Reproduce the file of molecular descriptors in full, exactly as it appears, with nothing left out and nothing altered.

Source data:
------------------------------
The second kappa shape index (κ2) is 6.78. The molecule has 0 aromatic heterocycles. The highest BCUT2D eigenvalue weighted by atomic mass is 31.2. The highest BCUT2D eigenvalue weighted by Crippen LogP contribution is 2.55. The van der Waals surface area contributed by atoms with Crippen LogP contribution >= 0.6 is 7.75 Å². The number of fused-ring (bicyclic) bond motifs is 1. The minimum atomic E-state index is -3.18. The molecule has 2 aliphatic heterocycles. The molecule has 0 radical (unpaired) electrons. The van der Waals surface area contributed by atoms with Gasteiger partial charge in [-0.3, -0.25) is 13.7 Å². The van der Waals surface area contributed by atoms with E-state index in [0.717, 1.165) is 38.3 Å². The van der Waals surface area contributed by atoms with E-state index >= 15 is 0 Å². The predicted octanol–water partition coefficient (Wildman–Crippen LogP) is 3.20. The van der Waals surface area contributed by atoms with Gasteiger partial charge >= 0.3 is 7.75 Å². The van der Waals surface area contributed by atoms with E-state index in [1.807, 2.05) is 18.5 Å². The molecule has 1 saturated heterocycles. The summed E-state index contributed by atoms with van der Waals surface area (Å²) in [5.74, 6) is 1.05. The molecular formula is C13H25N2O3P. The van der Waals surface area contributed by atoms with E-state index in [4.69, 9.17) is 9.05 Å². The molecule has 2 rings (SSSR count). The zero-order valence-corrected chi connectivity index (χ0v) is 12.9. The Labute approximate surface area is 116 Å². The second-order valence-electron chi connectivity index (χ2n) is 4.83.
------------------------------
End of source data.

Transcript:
The second kappa shape index (κ2) is 6.78. The molecule has 0 aromatic heterocycles. The highest BCUT2D eigenvalue weighted by atomic mass is 31.2. The highest BCUT2D eigenvalue weighted by Crippen LogP contribution is 2.55. The van der Waals surface area contributed by atoms with Crippen LogP contribution >= 0.6 is 7.75 Å². The number of fused-ring (bicyclic) bond motifs is 1. The minimum atomic E-state index is -3.18. The molecule has 2 aliphatic heterocycles. The molecule has 0 radical (unpaired) electrons. The van der Waals surface area contributed by atoms with Gasteiger partial charge in [-0.3, -0.25) is 13.7 Å². The van der Waals surface area contributed by atoms with E-state index in [0.717, 1.165) is 38.3 Å². The van der Waals surface area contributed by atoms with E-state index >= 15 is 0 Å². The predicted octanol–water partition coefficient (Wildman–Crippen LogP) is 3.20. The van der Waals surface area contributed by atoms with Gasteiger partial charge >= 0.3 is 7.75 Å². The van der Waals surface area contributed by atoms with E-state index in [1.807, 2.05) is 18.5 Å². The molecule has 1 saturated heterocycles. The summed E-state index contributed by atoms with van der Waals surface area (Å²) in [5.74, 6) is 1.05. The molecular formula is C13H25N2O3P. The van der Waals surface area contributed by atoms with E-state index in [4.69, 9.17) is 9.05 Å². The molecule has 2 rings (SSSR count). The zero-order valence-corrected chi connectivity index (χ0v) is 12.9. The Labute approximate surface area is 116 Å². The second-order valence-electron chi connectivity index (χ2n) is 4.83.